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Archive for June, 2011


Tuesday, June 21st, 2011

Hot weather has just begun and already incidents of dogs being left in cars with windows slightly ajar or completely closed, are reported in newspapers nationwide. It is a seasonal tragedy that dogs and even children are left in cars, sometimes suffering irreparable brain and organ damage, or death. In spite of constant media and animal welfare reminders, the reoccurrence is stunning. On even a moderately hot day, temperatures inside of a vehicle can rise very quickly. Dogs have few options to cool their bodies, their tongues and their feet, and dehydrate very quickly. Often they are left while owners run frivolous errands. Although it is encouraged to include our dogs in as many everyday activities, their health and welfare must be the primary consideration. Dogs are often stolen from unattended vehicles as well . . . another danger to consider for your traveling companion . . .

Make sure the only “hot dogs” you have this summer are on the barbecue grill.

First Aid for Fido

Friday, June 17th, 2011

While on the subject of seasonal safety, free of the confinement of winter weather, many of us and our dogs are taking part in active, outdoor activity in which some risk of injury must be considered. It is really a great idea to have a first aid kit available for ALL family members, including Fido. There are many commercially available, pre-packaged ones. Your veterinarian can also make recommendations as to what to include. A well stocked first aid kit is also an important component of your home “get away” kit for use during a natural disaster or other emergency. None of us plan to leave our pet behind and we must be prepared for on the road emergencies. Below is one list of items to include in your first aid kit bag.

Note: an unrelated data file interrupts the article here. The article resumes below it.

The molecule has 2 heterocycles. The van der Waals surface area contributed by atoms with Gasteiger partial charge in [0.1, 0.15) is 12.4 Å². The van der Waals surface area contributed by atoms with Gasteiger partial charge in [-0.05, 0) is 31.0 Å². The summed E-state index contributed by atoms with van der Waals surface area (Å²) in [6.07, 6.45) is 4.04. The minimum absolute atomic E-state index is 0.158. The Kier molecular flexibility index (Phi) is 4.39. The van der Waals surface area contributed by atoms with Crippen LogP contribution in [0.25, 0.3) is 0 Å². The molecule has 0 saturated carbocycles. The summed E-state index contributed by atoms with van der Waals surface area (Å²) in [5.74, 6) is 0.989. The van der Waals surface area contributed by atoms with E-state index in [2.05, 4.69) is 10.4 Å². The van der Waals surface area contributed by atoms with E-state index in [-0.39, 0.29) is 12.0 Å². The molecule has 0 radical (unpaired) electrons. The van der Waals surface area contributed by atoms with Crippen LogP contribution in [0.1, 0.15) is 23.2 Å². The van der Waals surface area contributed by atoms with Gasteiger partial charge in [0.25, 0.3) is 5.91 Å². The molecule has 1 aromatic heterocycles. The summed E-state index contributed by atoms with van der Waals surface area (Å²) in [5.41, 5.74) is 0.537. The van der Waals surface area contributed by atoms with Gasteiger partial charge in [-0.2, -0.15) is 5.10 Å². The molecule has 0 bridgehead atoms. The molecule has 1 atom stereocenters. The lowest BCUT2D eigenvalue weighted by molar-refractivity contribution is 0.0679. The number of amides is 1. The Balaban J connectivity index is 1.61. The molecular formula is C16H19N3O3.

Sterile gauze pads (3”X3”) and (2”X2”) and guaze bandage rolls (1” and 2”), and vet wrap.
First aid adhesive tape, 1” roll
Cotton swabs
Plastic freezer/sandwich bags
Small bottle of 3% hydrogen peroxide
Styptic pencil or cornstarch ( to stem blood flow from minor cuts)
Antibacterial ointment
Antiseptic cleansing wipes
Kaopectate or Pepto Bismol (canned pumpkin can also help with stomach upset)
A current pet first aid book
Mineral Oil (a lubricant and laxative when given by mouth)
Digital or rectal thermometer in a plastic case
Leather work gloves (to protect you from being bitten)
Latex gloves
Thin rope
Splint materials (tongue depressor, 12 inch wooden ruler, or thick magazine)
Muzzle (soft or basket style to which your dog has been desensitized)

AND ALWAYS, but especially with injury or emergency in mind, ensure that your dog has identification, including microchip or tattoo, to facilitate returning him to you if you should become separated.


Travel With Your Dog(s)

Friday, June 17th, 2011

Yappily, dogs are welcome at more and more travel and vacation locations. Some hotels and motels greet them with special treats and beds of their own (that may be a hint . . .). Ensure that your dog is safely harnessed or crated when traveling by car. A loose dog is a distraction to a driver and a potential flying object inside or outside of the car in the event of an accident. A sturdy wire crate to which he has been desensitized through positive training or a well fitted halter that integrates into the seat buckle system are great options. Many a dog is lost or injured in an accident in which first responders priorities are to the human occupant. A loose, riled dog may impede rescue of both his owner and himself.

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